The common wisdom is that wireless networks have exploded while the wireline world has followed way behind or even contracted.
Undoubtedly, the first part of the statement is true. By any measure, the amount of wireless traffic is accelerating and the networks designed to carry that data are expanding.
The second part of the statement, however, apparently is not really the case. The reality is that wireline infrastructure is expanding quickly as well. Channel Partners Online discusses a report from Transparency Market Research that points to a broadening, not narrowing, of the wireline world.
Indeed, the report portrays a sector that is growing significantly. Channel Partners says that the wireline market, which it values at $19.1 billion this year, will reach $35 billion in 2020. That’s a compound annual growth rate (CAGR) of almost 10.4 percent.
The fascinating element of this is that growth is heaviest in a very specialized area and is strong enough to play a major role in expanding the overall infrastructure:
The oil and gas industry is a big driver. Transparency says there has been a continuous increase in the exploration and production activities of oil and gas in finding new areas of unconventional resources, which has immensely bolstered the growth of the global wireline services market. These wireline services are required by the oil and gas industries for exploration, drilling, completion, stimulation and intervention. The growth in wireline services is directly proportional to the drilling and completion activities around the world.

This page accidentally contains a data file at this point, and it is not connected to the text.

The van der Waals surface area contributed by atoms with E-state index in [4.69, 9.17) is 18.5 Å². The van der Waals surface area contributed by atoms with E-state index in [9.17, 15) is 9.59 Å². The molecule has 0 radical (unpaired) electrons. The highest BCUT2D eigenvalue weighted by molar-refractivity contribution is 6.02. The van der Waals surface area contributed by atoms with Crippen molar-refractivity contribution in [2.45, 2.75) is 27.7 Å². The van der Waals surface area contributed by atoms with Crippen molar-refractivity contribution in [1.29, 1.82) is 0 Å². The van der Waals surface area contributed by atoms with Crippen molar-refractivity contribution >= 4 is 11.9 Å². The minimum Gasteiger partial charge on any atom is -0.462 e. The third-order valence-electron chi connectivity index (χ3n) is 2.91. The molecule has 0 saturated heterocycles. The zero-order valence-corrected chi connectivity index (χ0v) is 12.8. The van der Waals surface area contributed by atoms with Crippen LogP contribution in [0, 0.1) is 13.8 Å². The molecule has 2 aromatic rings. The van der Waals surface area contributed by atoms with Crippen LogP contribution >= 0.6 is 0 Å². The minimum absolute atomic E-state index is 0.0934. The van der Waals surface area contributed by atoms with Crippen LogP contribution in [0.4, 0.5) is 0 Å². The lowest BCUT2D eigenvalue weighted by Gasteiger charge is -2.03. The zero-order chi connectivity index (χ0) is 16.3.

Reportstack released a report last week that provides insight into the growth of wireline networking in industrial facilities. The press release on the report, Global Industrial Wireline Networking Market 2014-2018, doesn’t offer many details. It does point to a robust CAGR of 25.02 percent.
The Dell’Oro Group is the third group that notes the increase in wireline expenditures. The firm found that combined wireline and wireless service provider telecom expenditures will grow by $30 billion between 2013 and 2018. That’s a CAGR of 2 percent. That follows the period between 2008 and 2013, the great recession, when the CAGR was -1 percent. The release said that wireline expenditures represented 70 percent of the growth.
The expenditures on wireline seem to be growing on both the wired and wireline levels. The most dramatic growth seems to be in specialized and intensive industrial networks.
Consumer-oriented infrastructure also is getting its share of investment. Announcements of gigabit networks are so common that they hardly qualify as news any longer. The cable industry is on the verge of upgrading from one version of the Data Over Cable Service Interface Specification to the next (DOCSIS 3.0 to DOCSIS 3.1), a move that will lead to direct and indirect investment. Likewise, phone companies are in the act. For instance, Frontier Communications will spend $63 million between 2015 and 2017 as a condition of its acquisition of AT&T’s local exchanges and statewide fiber network in Connecticut.
The dual nature of the growth from specialized and consumer networks bodes well for wireline networks. It certainly paints a prettier picture than the common wisdom of an inexorable and almost full transition to wireless networking.
Carl Weinschenk covers telecom for IT Business Edge. He writes about wireless technology, disaster recovery/business continuity, cellular services, the Internet of Things, machine-to-machine communications and other emerging technologies and platforms. He also covers net neutrality and related regulatory issues. Weinschenk has written about the phone companies, cable operators and related companies for decades and is senior editor of Broadband Technology Report. He can be reached at firstname.lastname@example.org and via twitter at @DailyMusicBrk.